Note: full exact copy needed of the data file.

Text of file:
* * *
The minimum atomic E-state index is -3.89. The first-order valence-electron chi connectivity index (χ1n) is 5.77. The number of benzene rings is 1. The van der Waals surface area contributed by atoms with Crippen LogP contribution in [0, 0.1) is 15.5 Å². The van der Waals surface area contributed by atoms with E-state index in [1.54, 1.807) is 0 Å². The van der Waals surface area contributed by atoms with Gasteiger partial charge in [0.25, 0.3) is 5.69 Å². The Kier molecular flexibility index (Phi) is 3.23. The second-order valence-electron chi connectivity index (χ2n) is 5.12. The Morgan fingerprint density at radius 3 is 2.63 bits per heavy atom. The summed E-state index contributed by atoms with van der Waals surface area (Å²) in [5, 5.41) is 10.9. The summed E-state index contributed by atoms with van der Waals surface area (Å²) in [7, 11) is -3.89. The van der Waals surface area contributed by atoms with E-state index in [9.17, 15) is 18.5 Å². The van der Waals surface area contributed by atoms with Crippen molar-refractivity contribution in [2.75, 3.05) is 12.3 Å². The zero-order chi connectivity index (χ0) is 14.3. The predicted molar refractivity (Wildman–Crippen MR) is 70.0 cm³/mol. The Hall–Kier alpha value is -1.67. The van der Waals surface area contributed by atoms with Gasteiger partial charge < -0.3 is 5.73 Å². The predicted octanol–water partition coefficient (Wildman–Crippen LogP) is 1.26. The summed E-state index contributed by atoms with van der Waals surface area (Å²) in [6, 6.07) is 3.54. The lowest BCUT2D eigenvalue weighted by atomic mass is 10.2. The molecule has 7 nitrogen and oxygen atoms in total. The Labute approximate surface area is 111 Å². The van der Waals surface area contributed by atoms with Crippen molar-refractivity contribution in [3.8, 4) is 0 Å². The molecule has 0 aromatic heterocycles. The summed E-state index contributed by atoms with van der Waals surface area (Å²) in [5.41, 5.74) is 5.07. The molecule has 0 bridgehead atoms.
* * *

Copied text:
The minimum atomic E-state index is -3.89. The first-order valence-electron chi connectivity index (χ1n) is 5.77. The number of benzene rings is 1. The van der Waals surface area contributed by atoms with Crippen LogP contribution in [0, 0.1) is 15.5 Å². The van der Waals surface area contributed by atoms with E-state index in [1.54, 1.807) is 0 Å². The van der Waals surface area contributed by atoms with Gasteiger partial charge in [0.25, 0.3) is 5.69 Å². The Kier molecular flexibility index (Phi) is 3.23. The second-order valence-electron chi connectivity index (χ2n) is 5.12. The Morgan fingerprint density at radius 3 is 2.63 bits per heavy atom. The summed E-state index contributed by atoms with van der Waals surface area (Å²) in [5, 5.41) is 10.9. The summed E-state index contributed by atoms with van der Waals surface area (Å²) in [7, 11) is -3.89. The van der Waals surface area contributed by atoms with E-state index in [9.17, 15) is 18.5 Å². The van der Waals surface area contributed by atoms with Crippen molar-refractivity contribution in [2.75, 3.05) is 12.3 Å². The zero-order chi connectivity index (χ0) is 14.3. The predicted molar refractivity (Wildman–Crippen MR) is 70.0 cm³/mol. The Hall–Kier alpha value is -1.67. The van der Waals surface area contributed by atoms with Gasteiger partial charge < -0.3 is 5.73 Å². The predicted octanol–water partition coefficient (Wildman–Crippen LogP) is 1.26. The summed E-state index contributed by atoms with van der Waals surface area (Å²) in [6, 6.07) is 3.54. The lowest BCUT2D eigenvalue weighted by atomic mass is 10.2. The molecule has 7 nitrogen and oxygen atoms in total. The Labute approximate surface area is 111 Å². The van der Waals surface area contributed by atoms with Crippen molar-refractivity contribution in [3.8, 4) is 0 Å². The molecule has 0 aromatic heterocycles. The summed E-state index contributed by atoms with van der Waals surface area (Å²) in [5.41, 5.74) is 5.07. The molecule has 0 bridgehead atoms.